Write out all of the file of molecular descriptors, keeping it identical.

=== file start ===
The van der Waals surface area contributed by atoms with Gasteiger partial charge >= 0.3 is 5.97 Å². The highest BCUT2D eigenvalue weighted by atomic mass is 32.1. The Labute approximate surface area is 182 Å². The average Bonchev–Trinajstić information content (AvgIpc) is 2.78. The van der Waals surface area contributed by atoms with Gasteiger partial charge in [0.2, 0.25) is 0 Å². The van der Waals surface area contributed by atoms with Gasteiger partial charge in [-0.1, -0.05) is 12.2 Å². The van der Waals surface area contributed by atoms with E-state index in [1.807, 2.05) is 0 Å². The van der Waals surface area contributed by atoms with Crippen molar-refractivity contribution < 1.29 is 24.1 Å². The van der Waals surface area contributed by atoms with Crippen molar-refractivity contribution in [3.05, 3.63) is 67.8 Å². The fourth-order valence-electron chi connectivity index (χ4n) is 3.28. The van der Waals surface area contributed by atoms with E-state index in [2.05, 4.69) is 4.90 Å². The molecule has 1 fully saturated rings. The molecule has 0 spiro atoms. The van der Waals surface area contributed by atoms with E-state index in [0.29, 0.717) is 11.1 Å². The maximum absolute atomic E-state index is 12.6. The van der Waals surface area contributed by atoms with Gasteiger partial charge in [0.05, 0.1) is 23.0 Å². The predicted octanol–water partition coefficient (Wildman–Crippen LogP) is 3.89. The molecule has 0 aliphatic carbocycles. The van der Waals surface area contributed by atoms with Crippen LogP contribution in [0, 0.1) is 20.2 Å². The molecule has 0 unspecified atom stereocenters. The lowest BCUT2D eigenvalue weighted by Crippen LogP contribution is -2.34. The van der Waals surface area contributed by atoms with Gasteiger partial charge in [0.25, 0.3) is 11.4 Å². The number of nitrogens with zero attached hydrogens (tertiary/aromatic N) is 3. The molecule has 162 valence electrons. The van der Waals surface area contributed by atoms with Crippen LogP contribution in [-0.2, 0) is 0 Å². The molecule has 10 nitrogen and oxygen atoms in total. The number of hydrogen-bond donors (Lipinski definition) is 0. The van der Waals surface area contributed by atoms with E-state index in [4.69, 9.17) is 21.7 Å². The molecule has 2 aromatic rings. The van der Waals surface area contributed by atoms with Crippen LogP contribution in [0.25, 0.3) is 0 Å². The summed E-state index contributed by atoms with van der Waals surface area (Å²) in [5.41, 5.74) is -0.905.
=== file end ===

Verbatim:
The van der Waals surface area contributed by atoms with Gasteiger partial charge >= 0.3 is 5.97 Å². The highest BCUT2D eigenvalue weighted by atomic mass is 32.1. The Labute approximate surface area is 182 Å². The average Bonchev–Trinajstić information content (AvgIpc) is 2.78. The van der Waals surface area contributed by atoms with Gasteiger partial charge in [0.2, 0.25) is 0 Å². The van der Waals surface area contributed by atoms with Gasteiger partial charge in [-0.1, -0.05) is 12.2 Å². The van der Waals surface area contributed by atoms with E-state index in [1.807, 2.05) is 0 Å². The van der Waals surface area contributed by atoms with Crippen molar-refractivity contribution < 1.29 is 24.1 Å². The van der Waals surface area contributed by atoms with Crippen molar-refractivity contribution in [3.05, 3.63) is 67.8 Å². The fourth-order valence-electron chi connectivity index (χ4n) is 3.28. The van der Waals surface area contributed by atoms with E-state index in [2.05, 4.69) is 4.90 Å². The molecule has 1 fully saturated rings. The molecule has 0 spiro atoms. The van der Waals surface area contributed by atoms with E-state index in [0.29, 0.717) is 11.1 Å². The maximum absolute atomic E-state index is 12.6. The van der Waals surface area contributed by atoms with Gasteiger partial charge in [0.05, 0.1) is 23.0 Å². The predicted octanol–water partition coefficient (Wildman–Crippen LogP) is 3.89. The molecule has 0 aliphatic carbocycles. The van der Waals surface area contributed by atoms with Crippen LogP contribution in [0, 0.1) is 20.2 Å². The molecule has 0 unspecified atom stereocenters. The lowest BCUT2D eigenvalue weighted by Crippen LogP contribution is -2.34. The van der Waals surface area contributed by atoms with Gasteiger partial charge in [0.25, 0.3) is 11.4 Å². The number of nitrogens with zero attached hydrogens (tertiary/aromatic N) is 3. The molecule has 162 valence electrons. The van der Waals surface area contributed by atoms with Crippen LogP contribution in [-0.2, 0) is 0 Å². The molecule has 10 nitrogen and oxygen atoms in total. The number of hydrogen-bond donors (Lipinski definition) is 0. The van der Waals surface area contributed by atoms with E-state index in [4.69, 9.17) is 21.7 Å². The molecule has 2 aromatic rings. The van der Waals surface area contributed by atoms with Crippen LogP contribution in [0.25, 0.3) is 0 Å². The summed E-state index contributed by atoms with van der Waals surface area (Å²) in [5.41, 5.74) is -0.905.